The Chemistry UCAS Visit Day is your chance to get all the detailed information you need, experience the atmosphere and environment on a working day, and gain invaluable student feedback, to help you in making your decision at this stage in the application process.

You will have the opportunity to discuss anything related to your application and offer, in an informal Post-Offer Applicant meeting with a member of academic staff, or Pre-Offer Applicant interview.

Our Admissions team and Admissions Tutor are always available to answer your enquiries and to discuss your application and offer in detail. Please contact us prior to your application, if you have any queries about your qualifications, the course requirements or the application process.

E-mail: ugafnes@soton.ac.uk

Tel: +44 (0)23 8059 8310 / +44 (0)23 8059 7755

Visit our International Office website or the NARIC website for further information on qualifications.

 

Contextual Offers

The University of Southampton is committed to widening participation and ensuring that all students with the potential to succeed, regardless of their background, are encouraged to apply to study with us. The additional information gained through contextual data supports our admissions teams to recognise a student’s potential to succeed in the context of their background and experience. Students flagged in this way will be given additional consideration and not be rejected solely on the basis of their predicted (or actual) grades.

Please see our contextual admissions pages for more information.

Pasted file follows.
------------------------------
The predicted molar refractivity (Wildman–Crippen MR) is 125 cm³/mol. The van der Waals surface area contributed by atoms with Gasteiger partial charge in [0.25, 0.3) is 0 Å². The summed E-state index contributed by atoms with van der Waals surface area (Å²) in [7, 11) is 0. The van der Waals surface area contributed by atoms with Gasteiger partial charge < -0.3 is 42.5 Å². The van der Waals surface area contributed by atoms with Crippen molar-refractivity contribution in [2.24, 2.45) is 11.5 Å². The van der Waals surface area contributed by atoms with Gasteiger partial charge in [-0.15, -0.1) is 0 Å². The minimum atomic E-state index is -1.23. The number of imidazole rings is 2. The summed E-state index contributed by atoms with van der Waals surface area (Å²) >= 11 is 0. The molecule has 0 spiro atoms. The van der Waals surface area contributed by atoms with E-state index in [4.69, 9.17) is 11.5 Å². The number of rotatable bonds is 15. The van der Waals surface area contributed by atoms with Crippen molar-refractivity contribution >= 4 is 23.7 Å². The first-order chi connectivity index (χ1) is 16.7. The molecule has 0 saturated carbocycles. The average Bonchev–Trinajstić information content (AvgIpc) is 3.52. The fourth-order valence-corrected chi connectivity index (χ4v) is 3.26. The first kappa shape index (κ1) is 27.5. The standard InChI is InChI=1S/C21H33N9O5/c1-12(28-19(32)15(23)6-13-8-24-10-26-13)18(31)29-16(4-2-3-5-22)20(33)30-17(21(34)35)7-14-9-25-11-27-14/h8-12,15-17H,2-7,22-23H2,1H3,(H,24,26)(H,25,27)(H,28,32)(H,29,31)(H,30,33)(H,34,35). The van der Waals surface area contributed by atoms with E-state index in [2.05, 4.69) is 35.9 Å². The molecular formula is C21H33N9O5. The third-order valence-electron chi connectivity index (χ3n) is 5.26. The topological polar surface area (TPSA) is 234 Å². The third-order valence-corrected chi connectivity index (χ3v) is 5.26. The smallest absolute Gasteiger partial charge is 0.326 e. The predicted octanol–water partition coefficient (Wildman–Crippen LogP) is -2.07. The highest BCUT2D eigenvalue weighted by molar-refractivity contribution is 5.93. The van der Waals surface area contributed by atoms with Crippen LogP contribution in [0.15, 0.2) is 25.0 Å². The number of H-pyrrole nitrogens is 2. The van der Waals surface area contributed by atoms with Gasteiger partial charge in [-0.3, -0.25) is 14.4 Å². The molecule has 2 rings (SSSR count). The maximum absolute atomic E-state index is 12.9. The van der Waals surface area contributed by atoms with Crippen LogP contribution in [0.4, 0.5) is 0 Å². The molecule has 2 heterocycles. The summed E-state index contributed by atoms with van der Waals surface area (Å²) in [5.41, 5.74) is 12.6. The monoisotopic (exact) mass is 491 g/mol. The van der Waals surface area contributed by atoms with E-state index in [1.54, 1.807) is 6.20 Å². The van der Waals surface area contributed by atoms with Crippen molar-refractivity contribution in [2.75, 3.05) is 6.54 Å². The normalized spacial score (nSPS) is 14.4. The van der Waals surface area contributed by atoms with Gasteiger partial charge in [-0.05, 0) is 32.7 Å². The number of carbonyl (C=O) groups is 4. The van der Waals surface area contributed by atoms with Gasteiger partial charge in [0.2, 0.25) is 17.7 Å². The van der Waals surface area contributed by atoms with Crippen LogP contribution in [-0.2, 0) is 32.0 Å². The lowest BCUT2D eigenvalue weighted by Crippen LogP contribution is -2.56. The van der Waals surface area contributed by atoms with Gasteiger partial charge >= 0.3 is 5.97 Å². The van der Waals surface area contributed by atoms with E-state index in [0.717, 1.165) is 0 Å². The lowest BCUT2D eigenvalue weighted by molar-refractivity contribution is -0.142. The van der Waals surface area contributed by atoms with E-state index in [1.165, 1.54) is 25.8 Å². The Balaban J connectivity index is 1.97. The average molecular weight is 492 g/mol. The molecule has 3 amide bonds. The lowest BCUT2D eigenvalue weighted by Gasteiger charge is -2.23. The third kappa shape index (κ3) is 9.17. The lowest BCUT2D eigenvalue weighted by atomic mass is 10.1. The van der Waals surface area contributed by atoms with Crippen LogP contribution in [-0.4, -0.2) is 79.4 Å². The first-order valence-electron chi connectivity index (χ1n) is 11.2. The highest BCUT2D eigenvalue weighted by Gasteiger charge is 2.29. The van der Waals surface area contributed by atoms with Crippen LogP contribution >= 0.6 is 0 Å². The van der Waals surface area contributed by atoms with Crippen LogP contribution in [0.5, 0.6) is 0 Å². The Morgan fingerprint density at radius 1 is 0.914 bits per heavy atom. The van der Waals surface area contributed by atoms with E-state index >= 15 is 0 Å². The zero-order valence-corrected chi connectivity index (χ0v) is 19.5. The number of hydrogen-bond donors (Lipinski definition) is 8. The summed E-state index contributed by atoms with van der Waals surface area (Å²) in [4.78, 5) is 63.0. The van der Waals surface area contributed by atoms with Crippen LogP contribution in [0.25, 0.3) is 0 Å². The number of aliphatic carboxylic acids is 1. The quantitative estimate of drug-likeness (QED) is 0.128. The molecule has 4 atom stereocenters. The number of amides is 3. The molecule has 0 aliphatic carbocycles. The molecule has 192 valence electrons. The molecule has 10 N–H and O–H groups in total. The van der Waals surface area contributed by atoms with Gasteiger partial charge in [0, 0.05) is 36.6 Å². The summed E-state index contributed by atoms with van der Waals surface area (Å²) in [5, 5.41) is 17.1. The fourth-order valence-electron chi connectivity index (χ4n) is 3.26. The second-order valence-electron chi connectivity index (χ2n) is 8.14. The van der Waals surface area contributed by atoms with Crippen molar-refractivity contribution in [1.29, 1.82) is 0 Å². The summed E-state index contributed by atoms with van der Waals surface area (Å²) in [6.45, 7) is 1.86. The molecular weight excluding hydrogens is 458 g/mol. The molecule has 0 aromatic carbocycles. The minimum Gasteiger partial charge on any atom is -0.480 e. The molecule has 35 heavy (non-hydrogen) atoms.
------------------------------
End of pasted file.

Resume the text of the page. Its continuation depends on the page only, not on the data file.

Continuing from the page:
This page contains specific entry requirements for this course. Find out about equivalent entry requirements and qualifications for your country.

This page contains specific entry requirements for this course. Find out about equivalent entry requirements and qualifications for your country.

Modules

Typical course content

In each year you will take courses that make up an academic load of 60 ECTS.

Year 1

This consists of 45 ECTS of core chemistry plus 15 ECTS of subsidiary/optional modules. If successfully completed, students can progress to Part 2 (FHEQ Level 5) or leave with the Level 4 intermediate exit award, a Certificate of Higher Education.

Year 2

This consists of 45 ECTS of core chemistry plus 15 ECTS of subsidiary/optional modules. If successfully completed, students can progress to Part 3 (FHEQ Level 6) or leave with the Level 5 intermediate exit award, a Diploma of Higher Education.

Year 3

This consists of 37.5 ECTS of compulsory chemistry plus 22.5 ECTS of subsidiary/optional modules. If successfully completed, students can leave with a Batchelor of Science.

Please note: This specification provides a concise summary of the main features of the programme and the learning outcomes that a typical student might reasonably be expected to achieve and demonstrate if s/he takes full advantage of the learning opportunities that are provided. More detailed information can be found in the programme handbook (or other appropriate guide or website).

Fees & funding

Tuition fees

NameYear of entryMode of studyUK/EUInternationalChannel Islands
MChem Chemistry (with Placement Year)2018Full-time£9,250£20,320£9,250
View the full list of course fees

Funding

Scholarships, bursaries or grants may be available to support you through your course. Funding opportunities available to you are linked to your subject area and/or your country of origin. These can be from the University of Southampton or other sources.